When 'you' means 'me,' all the customer gets is lip service.
CRM and customer-centric design: They aren't just good design principles or ways to use technology to control and further your relationship with customers. They're a systematic approach to viewing your customers through their own eyes and to understanding your company's mission and goals in terms of customer benefits.
If your company has an ego problem, no matter how much money is spent on CRM and personalization, you're not a truly customer-centric organization.
A company's mission statement says a lot about how it views itself in relation to its customers. Let's look at a few to see if we can get a sense of how the company treats its customers.
As the examples above illustrate, a mission statement says a lot about how a company interacts with its customers and how committed the company is to a customer-first adage. If a company really believes in customer-centric management, its mission statement should reflect it.
The first example follows that philosophy. The mission statement says the company wants to be the "earth's most customer centric company." It goes on to say what the company actually does ("a place where people can come to find... anything... to buy online.").
Compare that with its competitor. Its mission statement (though not identified on its Investor Relations page as such, it is the most-repeated sentence on the site and begins most strategically oriented paragraphs) says the company is "a leading Internet-based retailer of books, music..."
Both companies sell things. But Company A sounds like it sells a lot more stuff. It clearly always thinks first and foremost about the customer and the customer experience. It sounds like a customer-centric company from the top down. The other one doesn't. Two guesses as to which companies they are.
The second set of mission statements are from technology companies. All have both business-to-business (B2B) and business-to-consumer (B2C) businesses. The first company's vision is about enabling people to achieve something. This sounds very similar to the second company's mission statement (its "purpose"). The big difference? The first is the world's largest supplier of consumer software (Microsoft); the second, AMD, builds microchips. AMD's competitor, Intel, is responsible for the third mission statement, which basically says it's a great company, and its greatness -- hopefully --will trickle down to its shareholders and customers.
The AMD/Intel juxtaposition isn't accidental. Last year, I wrote about a great customer-centric launch AMD designed for its mobile processor. The launch, in stark contrast to Intel's launch of a similar product, clearly addressed customer needs. It explained to customers the new mobile processors could fill a gap in their lives. It explained this in language appropriate for the customer. Intel's launch focused on how great the company was and how great the new chip was, with no regard to who might use the chip or why.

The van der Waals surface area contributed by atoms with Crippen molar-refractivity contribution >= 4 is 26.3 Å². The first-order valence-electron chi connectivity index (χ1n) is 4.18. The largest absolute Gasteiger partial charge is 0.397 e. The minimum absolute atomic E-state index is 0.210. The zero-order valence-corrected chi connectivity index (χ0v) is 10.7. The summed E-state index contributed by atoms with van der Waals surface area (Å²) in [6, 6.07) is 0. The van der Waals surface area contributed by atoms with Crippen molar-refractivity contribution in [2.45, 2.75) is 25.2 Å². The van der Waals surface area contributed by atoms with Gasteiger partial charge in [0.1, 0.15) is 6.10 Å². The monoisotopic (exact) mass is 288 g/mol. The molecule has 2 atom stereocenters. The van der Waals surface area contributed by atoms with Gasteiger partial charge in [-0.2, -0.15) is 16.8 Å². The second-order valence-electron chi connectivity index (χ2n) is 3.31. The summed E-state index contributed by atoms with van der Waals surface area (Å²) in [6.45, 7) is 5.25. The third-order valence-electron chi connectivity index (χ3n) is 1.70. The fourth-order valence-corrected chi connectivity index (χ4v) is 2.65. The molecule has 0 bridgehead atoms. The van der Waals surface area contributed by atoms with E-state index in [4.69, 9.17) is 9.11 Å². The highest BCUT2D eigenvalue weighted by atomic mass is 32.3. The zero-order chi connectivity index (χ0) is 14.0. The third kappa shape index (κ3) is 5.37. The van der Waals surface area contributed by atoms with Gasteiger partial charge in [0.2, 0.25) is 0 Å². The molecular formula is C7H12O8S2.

Solely from the companies' mission statements, it's clear why it was no accident AMD was behind the user-centric launch that merited a best-practices column. It's no surprise, based only on the mission statement, Intel's launch was the opposite, in praise of itself without regard to its customers.
Where Does Customer-Centric Design Start?
A customer-centric Web site doesn't start with product managers, creative directors, or copy editors. It starts with a company culture that emphasizes customers and defines its core values by how it helps its customers do what they need to do. This is as true for B2B companies as it is for B2C. If a company doesn't view itself through its customers' eyes, from its mission statement on down, it isn't a truly customer-centric organization.
Take another look at your company's mission statement. Does it reflect your corporate culture? Does it reflect the way you treat your customers? Does your company claim to be customer-centric, while it's really suffering from an ego problem? It may to time to call the board together for a meeting.
Until next time...
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Jack Aaronson, CEO of The Aaronson Group and corporate lecturer, is a sought-after expert on enhanced user experiences, customer conversion, retention, and loyalty. If only a small percentage of people who arrive at your home page transact with your company (and even fewer return to transact again), Jack and his company can help. He also publishes a newsletter about multichannel marketing, personalization, user experience, and other related issues. He has keynoted most major marketing conferences around the world and regularly speaks at Shop.org and other major industry shows. You can learn more about Jack through his LinkedIn profile.
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